Four days after being named a cardinal of the Catholic Church, Archbishop Francis Xavier Kriengsak Kovithavanij yesterday expressed confidence that the leaders of all religions will move the world towards peaceful and constructive societies.
Kriengsak, 66, is the second Thai to be made a cardinal.
"Some secular trends may be good but some others may be bad," he told the media. "Given that there is danger involved, all religions should be united in promoting morality among their followers."
Kriengsak said Christianity promoted universal love so that we treat one another like blood brothers.
"When we embrace religious values, religious power shall allow peace and harmony to thrive," the Archbishop of Bangkok said.
In the current global context, Kriengsak emphasised that it was crucial to deliver people from social disorder and teach them to live in a peaceful manner.
In pursuit of this goal, he said relevant parties should strive to improve social conditions by improving education and living standards.
The Church was working hard in various domains, including education and assisting the poor.
"It is the right of every student, whether rich or poor, to receive quality education," he said.
Kriengsak studied at Assumption College during his junior-secondary years before enrolling at Joseph Upatham School to finish secondary school. He earned a bachelor's degree in philosophy and a bachelor's degree in sacred theology at Pontifical Urbaniana University in Rome.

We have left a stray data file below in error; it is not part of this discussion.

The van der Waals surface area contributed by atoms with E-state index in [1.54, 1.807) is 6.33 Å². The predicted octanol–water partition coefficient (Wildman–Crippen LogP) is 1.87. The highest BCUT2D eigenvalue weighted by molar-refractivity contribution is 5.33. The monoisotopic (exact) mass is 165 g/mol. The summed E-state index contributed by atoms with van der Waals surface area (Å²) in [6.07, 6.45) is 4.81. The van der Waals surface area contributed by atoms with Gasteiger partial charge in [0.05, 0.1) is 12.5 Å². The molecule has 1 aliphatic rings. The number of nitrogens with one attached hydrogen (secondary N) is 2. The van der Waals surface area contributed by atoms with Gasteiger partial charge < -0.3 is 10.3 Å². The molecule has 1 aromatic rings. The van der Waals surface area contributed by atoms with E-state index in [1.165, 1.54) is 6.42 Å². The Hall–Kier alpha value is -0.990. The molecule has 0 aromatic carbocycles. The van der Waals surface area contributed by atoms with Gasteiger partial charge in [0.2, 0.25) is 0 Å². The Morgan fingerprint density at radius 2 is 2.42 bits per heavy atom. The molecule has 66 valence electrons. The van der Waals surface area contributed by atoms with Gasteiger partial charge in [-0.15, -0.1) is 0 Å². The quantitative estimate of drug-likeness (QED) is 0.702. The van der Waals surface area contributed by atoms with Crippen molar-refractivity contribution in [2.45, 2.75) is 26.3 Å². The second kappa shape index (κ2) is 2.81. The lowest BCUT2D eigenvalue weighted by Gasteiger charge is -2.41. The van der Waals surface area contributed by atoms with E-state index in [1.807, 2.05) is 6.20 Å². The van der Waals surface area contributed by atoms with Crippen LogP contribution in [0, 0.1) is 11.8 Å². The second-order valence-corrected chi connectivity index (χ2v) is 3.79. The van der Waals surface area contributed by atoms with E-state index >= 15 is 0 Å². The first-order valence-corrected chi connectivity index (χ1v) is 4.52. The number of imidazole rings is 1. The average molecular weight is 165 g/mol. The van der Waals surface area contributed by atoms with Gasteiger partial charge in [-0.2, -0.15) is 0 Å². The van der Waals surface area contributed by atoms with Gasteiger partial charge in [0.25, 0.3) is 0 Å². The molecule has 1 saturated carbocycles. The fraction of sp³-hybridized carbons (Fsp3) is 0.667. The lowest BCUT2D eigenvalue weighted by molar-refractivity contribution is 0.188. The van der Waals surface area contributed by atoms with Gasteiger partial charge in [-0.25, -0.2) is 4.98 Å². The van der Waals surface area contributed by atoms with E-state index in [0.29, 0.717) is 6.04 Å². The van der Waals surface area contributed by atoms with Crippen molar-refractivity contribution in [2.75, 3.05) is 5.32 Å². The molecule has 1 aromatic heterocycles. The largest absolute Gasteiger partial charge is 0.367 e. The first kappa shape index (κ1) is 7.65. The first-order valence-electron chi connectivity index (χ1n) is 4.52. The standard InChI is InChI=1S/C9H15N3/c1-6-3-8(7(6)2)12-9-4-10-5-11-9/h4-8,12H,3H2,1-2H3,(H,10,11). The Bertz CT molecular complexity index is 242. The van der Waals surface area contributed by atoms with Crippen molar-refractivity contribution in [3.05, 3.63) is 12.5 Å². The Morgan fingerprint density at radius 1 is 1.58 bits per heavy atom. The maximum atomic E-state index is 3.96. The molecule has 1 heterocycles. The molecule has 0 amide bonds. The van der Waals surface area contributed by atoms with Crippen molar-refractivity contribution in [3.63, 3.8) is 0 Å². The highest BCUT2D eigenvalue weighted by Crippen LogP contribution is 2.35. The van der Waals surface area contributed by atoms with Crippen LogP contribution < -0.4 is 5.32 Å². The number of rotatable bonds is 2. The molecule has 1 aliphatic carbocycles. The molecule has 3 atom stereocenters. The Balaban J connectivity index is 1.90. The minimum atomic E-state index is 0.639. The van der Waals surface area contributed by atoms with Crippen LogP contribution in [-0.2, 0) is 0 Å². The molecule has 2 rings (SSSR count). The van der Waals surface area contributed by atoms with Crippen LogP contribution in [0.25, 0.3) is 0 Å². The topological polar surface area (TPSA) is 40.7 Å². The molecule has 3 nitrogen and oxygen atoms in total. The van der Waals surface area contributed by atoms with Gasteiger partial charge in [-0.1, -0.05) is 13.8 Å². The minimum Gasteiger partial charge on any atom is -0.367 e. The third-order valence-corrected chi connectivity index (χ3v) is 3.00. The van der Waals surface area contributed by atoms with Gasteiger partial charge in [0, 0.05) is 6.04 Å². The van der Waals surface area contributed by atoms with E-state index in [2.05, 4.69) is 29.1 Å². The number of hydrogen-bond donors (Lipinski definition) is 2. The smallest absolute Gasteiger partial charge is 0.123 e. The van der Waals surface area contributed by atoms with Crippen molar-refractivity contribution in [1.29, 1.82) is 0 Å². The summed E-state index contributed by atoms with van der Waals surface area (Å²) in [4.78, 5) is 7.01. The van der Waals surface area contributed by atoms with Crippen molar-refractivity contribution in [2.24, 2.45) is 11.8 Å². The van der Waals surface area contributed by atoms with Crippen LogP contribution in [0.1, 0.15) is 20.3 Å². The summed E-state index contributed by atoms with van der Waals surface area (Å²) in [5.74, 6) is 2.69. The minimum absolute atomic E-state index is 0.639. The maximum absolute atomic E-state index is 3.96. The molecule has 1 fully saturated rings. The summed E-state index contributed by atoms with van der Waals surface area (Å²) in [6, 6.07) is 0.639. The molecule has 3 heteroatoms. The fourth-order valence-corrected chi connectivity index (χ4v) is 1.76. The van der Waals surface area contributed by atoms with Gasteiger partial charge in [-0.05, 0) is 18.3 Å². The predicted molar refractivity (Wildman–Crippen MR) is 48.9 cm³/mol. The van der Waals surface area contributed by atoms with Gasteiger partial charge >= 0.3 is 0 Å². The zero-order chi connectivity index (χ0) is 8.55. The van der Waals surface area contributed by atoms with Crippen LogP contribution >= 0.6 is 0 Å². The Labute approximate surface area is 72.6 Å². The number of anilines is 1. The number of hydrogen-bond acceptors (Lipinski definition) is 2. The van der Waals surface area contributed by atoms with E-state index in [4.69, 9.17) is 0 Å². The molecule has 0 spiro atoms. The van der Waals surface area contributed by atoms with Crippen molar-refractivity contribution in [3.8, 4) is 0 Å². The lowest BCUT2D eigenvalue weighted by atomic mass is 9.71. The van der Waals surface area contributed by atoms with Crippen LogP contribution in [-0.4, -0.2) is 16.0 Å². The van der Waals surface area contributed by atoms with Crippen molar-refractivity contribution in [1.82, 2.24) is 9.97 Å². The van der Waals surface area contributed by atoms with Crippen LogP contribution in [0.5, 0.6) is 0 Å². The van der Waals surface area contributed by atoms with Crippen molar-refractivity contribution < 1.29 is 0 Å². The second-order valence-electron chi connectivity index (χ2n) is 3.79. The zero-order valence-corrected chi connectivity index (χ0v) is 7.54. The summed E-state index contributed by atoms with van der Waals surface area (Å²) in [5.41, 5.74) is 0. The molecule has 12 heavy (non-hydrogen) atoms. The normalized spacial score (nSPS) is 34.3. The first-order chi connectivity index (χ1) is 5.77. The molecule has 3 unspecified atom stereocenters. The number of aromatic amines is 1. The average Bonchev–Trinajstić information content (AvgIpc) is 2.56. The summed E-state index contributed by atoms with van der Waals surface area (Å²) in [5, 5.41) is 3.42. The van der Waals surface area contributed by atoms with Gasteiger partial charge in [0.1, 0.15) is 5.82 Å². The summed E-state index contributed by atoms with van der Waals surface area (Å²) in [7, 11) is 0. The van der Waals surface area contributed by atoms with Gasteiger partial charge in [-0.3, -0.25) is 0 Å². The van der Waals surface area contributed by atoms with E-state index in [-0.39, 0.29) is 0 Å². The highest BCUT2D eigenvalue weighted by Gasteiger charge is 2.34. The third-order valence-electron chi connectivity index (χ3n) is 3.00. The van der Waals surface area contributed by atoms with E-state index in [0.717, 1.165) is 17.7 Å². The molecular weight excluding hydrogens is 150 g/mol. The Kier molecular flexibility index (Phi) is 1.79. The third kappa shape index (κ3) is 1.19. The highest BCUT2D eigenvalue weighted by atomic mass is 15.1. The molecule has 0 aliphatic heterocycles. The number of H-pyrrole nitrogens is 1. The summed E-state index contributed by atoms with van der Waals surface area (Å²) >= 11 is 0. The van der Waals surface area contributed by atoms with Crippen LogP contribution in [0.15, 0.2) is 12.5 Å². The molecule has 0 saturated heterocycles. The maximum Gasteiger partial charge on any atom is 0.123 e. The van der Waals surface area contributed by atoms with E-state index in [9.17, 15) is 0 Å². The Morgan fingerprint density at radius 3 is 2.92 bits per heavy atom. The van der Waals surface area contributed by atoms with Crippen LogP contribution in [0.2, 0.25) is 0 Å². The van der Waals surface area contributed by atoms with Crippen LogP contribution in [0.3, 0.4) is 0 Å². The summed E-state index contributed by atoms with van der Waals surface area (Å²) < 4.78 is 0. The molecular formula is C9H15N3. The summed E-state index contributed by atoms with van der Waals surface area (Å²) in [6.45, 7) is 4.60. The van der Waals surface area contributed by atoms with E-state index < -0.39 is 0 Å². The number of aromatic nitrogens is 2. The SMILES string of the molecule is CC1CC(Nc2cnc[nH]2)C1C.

At the master's degree level, he earned the Licentiate in Spirituality at Pontifical Gregorian University in Rome.
He was ordained a priest in 1976, and served as an assistant priest at the Nativity of Mary Church in Ayutthaya that same year.
By 2007, he had become the Bishop of Nakhon Sawan, and in 2009 he was appointed the Archbishop of Bangkok.
The news that he had been made a cardinal reached him on Sunday.
He is among 20 new cardinals named by Pope Francis and three new Southeast Asia cardinals.
The holy conclave is dominated by cardinals from Western countries or countries with a large number of Christians.
But now three ASEAN cardinals, including Archbishop Charles Muang Bo of Myanmar and Archbishop Pierre Nguyen Van Nhon of Hanoi, will advise the Pope and choose his successor.
Their elevation underlines Pope Francis's policy of openness.
Kriengsak said this could be perceived as policy to increase the popularity of the Catholic Church in the region.
He said: "Southeast Asia comprises a large number of populations that have great sensitivity regarding religions and personal beliefs."
The first Thai cardinal was Michael Michai Kitbunchu, 86, who served as Archbishop of Bangkok from 1973 to 2009.
The ceremony for the installation of the new cardinals will be held in Rome between February 12 and 14.
They will assist the Pope in implementing the Vatican's policies in various domains, including education, alleviation of poverty and improving refugee conditions.
Kriensak said he was humbled to be made a cardinal.
"I wasn't informed about this matter beforehand, and I was very surprised to receive the news," he said. "If this is the will of the Lord, I will carry out this duty to my utmost best."
Commenting on the standing of the Catholic Church in Thailand, Kriengsak admitted that it might be difficult to increase its visibility.
Less than 1 per cent of the population was Catholic, he said.